Explaining the Flight of the Bumblebee
Chapter 3: Civil society: the use of social capital in two local communities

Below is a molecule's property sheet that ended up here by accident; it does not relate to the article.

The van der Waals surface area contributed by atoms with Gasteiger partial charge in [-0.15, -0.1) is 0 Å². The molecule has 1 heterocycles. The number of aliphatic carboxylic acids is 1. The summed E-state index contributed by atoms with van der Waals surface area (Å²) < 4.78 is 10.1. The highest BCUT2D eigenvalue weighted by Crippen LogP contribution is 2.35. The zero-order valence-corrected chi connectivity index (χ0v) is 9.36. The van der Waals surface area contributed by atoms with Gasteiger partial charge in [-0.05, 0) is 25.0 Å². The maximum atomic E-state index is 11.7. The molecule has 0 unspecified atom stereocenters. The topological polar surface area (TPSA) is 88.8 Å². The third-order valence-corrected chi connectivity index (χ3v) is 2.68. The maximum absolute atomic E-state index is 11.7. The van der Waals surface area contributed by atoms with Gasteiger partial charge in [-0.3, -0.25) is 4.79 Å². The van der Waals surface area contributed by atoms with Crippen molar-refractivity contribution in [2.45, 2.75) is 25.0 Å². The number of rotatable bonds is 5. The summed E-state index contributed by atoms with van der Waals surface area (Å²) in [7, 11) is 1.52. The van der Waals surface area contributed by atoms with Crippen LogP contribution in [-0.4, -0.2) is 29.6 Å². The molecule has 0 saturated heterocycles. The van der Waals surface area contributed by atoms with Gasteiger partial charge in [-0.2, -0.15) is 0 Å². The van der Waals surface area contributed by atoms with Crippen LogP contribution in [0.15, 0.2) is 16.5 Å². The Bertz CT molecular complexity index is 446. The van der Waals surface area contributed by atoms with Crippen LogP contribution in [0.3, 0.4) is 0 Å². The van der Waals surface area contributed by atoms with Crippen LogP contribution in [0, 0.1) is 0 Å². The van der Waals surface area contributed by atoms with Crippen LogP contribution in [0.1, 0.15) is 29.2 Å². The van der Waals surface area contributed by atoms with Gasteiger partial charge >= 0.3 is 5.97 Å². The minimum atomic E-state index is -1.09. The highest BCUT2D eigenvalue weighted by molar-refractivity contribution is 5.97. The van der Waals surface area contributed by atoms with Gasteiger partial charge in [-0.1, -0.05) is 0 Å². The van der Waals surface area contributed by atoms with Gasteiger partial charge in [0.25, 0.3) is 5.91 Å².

Chapter 3 then introduced civil society and looked at two local communities, namely Klitmøller and Karby. By the use of statistical, historical and fieldwork data from these two peripheral rural communities in Denmark, it was demonstrated how intangible capital in the form of social, organizational and cultural capital was used in situ, at the micro level. We suggested that the difference in economic performance between these two very similar communities – both high-trust communities – should be explained in their varying ability to capitalize upon local stocks of prevailingly intangible capital. Klitmøller manages well, as mirrored in population increase, which could be explained by numerous hard-riders and volunteers, an open inclusive culture and effective organizational capital. Karby suffers from a steady population decline and is managing less well, something we explained as a result of fewer hard-riders (only three or four “draught animals”) to secure positive local development, as well as less openness towards the surrounding world. Overall, meeting places were found to be crucial for specific and social trust to lubricate bridging social capital. And indeed there were many more “public” meeting places for all in Klitmøller, while “private” meeting places prevailed in Karby.
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